I think I actually respect this even more than the first game, although they are rather different in their approaches and intentions. Where Silent Hill 1has its crushing sense of fear, that makes a person think twice to play it in the dark — or even to play it at all, at times — this does something more subtle. It is about all-encompassing, numbing sorrow and guilt — with all of the haziness and tempermental bursts and aimlessness and self-effacement and strange obsession that come with it. It is a portrait of a man willfully falling apart. A trip through his head, as he fights to either self-destruct entirely or to confront his demons and accept what he has been unwilling to accept. Whatever brings an end to the murmur. The entire game is focused around illustrating that picture.

A common enough theme in literature. In videogames, not so much. It’s too adult a depiction of pain. The scope of the game, by which it does illustrate this theme, is far more ambitious than I am used to. The original Silent Hill deserved enough praise just for being bright enough to understand how fear works better than any of its contemporaries. That seemed like a stroke of genius. This… is something else entirely.

Then Silent Hill 3 seems like an attempt to go mainstream with the series. It plays (and, in general, feels) much more like Biohazard than either of the first two games do. It tries to directly follow the plot of the first game, and to provide some more stable answers about just what this “Silent Hill” place is — something that really did not need to be done. It has a sassy, sarcastic lead. The music is more oriented toward pop, over the metal machine of the first game and the drones of the second. It’s just so… polished, and pretty, and palatable. Then The Room is supposed to follow after the second game, in some respects. I… well.

I guess I should reserve comment until I have seen them through. Something just feels a little unnecessary here.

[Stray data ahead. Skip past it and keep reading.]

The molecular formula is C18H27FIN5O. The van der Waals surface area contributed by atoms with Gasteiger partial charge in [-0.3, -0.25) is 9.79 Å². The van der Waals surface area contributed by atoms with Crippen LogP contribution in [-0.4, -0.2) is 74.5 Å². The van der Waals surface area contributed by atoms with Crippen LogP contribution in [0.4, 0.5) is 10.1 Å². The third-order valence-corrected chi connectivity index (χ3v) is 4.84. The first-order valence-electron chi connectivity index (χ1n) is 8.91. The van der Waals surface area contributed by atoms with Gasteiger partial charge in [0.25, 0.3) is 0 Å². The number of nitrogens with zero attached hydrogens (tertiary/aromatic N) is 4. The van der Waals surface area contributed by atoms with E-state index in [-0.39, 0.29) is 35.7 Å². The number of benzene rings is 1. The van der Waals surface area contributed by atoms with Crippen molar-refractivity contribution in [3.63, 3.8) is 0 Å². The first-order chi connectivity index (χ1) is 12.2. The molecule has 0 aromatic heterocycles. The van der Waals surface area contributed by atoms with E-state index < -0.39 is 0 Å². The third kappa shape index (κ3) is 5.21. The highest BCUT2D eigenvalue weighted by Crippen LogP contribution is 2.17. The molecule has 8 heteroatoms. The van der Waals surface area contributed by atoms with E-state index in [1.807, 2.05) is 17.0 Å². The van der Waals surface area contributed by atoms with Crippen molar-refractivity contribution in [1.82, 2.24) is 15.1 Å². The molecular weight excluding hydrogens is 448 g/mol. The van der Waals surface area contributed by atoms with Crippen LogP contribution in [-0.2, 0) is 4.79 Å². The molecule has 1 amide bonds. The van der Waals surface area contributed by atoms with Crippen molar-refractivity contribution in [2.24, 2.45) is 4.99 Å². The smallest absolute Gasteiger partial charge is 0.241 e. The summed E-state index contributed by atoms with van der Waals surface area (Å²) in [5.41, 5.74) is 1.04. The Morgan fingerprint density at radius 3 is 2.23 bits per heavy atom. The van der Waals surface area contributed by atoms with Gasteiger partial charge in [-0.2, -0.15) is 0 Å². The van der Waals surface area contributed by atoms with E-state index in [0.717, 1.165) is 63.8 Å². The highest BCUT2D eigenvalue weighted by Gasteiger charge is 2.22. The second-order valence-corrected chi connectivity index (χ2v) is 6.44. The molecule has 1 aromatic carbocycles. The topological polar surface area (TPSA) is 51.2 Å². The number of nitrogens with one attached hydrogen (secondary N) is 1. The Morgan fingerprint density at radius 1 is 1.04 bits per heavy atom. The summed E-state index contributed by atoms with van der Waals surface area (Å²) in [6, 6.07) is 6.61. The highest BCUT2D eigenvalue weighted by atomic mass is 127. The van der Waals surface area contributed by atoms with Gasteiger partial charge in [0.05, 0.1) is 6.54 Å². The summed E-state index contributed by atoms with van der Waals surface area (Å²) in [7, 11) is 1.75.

Anyway. I am making progress.

A while ago, Justin Freeman made reference to a list of the top five (or was it “only five”?) significant games in this hardware generation: Metroid Prime, Metal Gear Solid 2: Sons of Liberty, ICO, Rez, and Grand Theft Auto III. He said “Maybe Silent Hill 2” — although that would make an unusual five. I’ll throw it in. I will also throw in Ikaruga, Wind Waker, and Virtua Fighter 4: Evolution. These nine games seem, to me, to be the sum of all of note that we have learned this generation. I have yet to find a tenth candidate.

Some will be surprised that I include Wind Waker, given my attitude toward the game. Some who know me better will know that it is precisely that attitude which puts the game on the list. Evolution finally comes through and admits what a meta-fighter Virtua Fighter has always been, as a series. It says some things about fighters, and about videogames, and the way we interact with them in a broader sense, that should do some permanent damage if you think about it too hard. And Ikaruga is, frankly, one of the most perfect and elegant game designs around — one which helps to illustrate on a base level, along with Rez, what videogames are, at their spine — and one which demonstrates the “pure” videogame (that is, videogame-as-design) at its most ideal. There is a level of truth here that, although related to the games of the early ’80s, could not exist in any previous hardware generation.

I might talk about this all in more detail, later.

Or. Maybe not.

Shipping woes

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I don’t suppose anyone knows where I might find replacement specialty game cases? Xbox, PS2, Gamecube, Saturn, Genesis? Seems like there would be a resource somewhere…

Things are kind of sideways at the moment. I’m still here. I’m still almost-writing. Just hold on.


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Not a bad book title:

Homeopathic Assassin

I was actually pretty damned sick for a while, there. I guess now is not a bad time to do some things.